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Building Science

Should Balanced Ventilation Be Required?

Aspen’s new energy code requires balanced mechanical ventilation with recovery

An energy-recovery ventilator (ERV) provides balanced ventilation with heat recovery and moisture recovery.
Image Credit: Energy Vanguard

“You know where this is going, right? Codes will eventually require balanced ventilation.” I’ve heard people say this more than once in the past year or so. As someone who has been attending the semiannual meeting of the ASHRAE 62.2 committee, I’ve been skeptical. Then I read the new Aspen energy code and saw the first evidence that this really could happen.

Yes, I held out on you in my last article. I published that article about Aspen’s Simplified Equivalent Compliance Alternative, but I didn’t tell you about any of the other provisions in their new code. Here’s another one that, as far as I know, isn’t required anywhere else yet.

Section R403.6.2 Balanced ventilation [added section]. Dwelling units shall be provided with a mechanical balanced ventilation system. Heat or energy recovery ventilation systems shall have a minimum sensible heat recovery efficiency of 65% determined in accordance with CSA 439 at 0° C and at an airflow greater than or equal to the system’s design whole-house mechanical ventilation airflow.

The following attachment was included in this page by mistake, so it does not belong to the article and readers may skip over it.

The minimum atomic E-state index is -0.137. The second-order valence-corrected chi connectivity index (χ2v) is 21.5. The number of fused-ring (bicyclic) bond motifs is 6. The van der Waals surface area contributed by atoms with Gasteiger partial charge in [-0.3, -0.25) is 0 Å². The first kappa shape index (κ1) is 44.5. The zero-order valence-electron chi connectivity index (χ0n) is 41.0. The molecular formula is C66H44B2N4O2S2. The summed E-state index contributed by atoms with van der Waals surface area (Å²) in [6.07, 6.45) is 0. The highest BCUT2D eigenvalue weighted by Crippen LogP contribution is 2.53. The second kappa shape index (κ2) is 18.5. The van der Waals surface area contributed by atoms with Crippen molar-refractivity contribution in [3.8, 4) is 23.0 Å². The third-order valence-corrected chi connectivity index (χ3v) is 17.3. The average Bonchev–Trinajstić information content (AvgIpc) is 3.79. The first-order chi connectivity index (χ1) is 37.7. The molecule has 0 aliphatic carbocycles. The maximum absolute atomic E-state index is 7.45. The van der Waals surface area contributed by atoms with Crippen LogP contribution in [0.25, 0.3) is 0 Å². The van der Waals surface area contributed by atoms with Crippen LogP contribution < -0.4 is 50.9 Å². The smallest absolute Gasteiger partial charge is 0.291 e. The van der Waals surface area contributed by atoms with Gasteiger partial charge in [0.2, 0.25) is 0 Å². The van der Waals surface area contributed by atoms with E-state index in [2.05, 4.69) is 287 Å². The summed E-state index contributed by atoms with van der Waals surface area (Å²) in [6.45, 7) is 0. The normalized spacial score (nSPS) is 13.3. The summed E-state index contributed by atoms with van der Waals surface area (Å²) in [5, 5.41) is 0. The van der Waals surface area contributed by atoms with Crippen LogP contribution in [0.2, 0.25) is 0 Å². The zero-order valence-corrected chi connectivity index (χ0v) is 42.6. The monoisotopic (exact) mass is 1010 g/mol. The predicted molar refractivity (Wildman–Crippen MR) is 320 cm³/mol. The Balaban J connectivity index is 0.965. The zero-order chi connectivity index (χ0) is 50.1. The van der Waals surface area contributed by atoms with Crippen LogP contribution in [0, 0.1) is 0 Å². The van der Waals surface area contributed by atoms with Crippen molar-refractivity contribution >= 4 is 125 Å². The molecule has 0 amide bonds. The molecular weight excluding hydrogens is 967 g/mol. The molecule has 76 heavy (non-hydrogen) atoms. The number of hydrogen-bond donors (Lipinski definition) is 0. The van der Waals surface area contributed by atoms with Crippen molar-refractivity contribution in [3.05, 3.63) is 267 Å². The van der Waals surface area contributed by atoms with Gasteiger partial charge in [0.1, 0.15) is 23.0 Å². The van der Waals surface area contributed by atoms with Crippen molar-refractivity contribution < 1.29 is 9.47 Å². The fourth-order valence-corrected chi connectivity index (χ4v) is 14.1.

Of course, they also added “balanced ventilation” to the list of definitions:

BALANCED VENTILATION SYSTEM. A mechanical ventilation system providing simultaneous outdoor airflow and exhaust airflow within 20% of each other.

Aspen is a cold climate. That means the skiing isn’t as good during the summer as in winter. It also means nobody with any experience in the area would use a supply-only ventilation system. That’s for hot and mixed humid climates. But there’s plenty of exhaust-only ventilation systems. The problem is they suck.

Balanced ventilation is definitely the way to go. The problem is it’s more expensive, especially if you’re going to require that it be done with some kind of heat recovery, which is what Aspen requires in their new code.

I imagine no one will be able to afford the houses there anymore and the place is just going to become another piece of American carnage, victim of a bunch of city bureaucrats that overreached with economy-strangling regulations. At least I hope that happens so I can afford to move within 100 miles of the place some day.

Seriously, though, Aspen’s new code will require all new homes to have a balanced whole-house ventilation system with heat recovery that’s at least 65% efficient. This is a big deal. Will it be coming to a jurisdiction near you soon? We’re in the process of adopting the 2015 IECC now in Georgia, and I’m pretty sure we won’t go that far. Who knows what might happen in our next code cycle, though.

Here’s another little confession for you. This isn’t the only thing I’ve kept secret from you. I’ve got one more big revelation for you about the Aspen energy code, so stay tuned.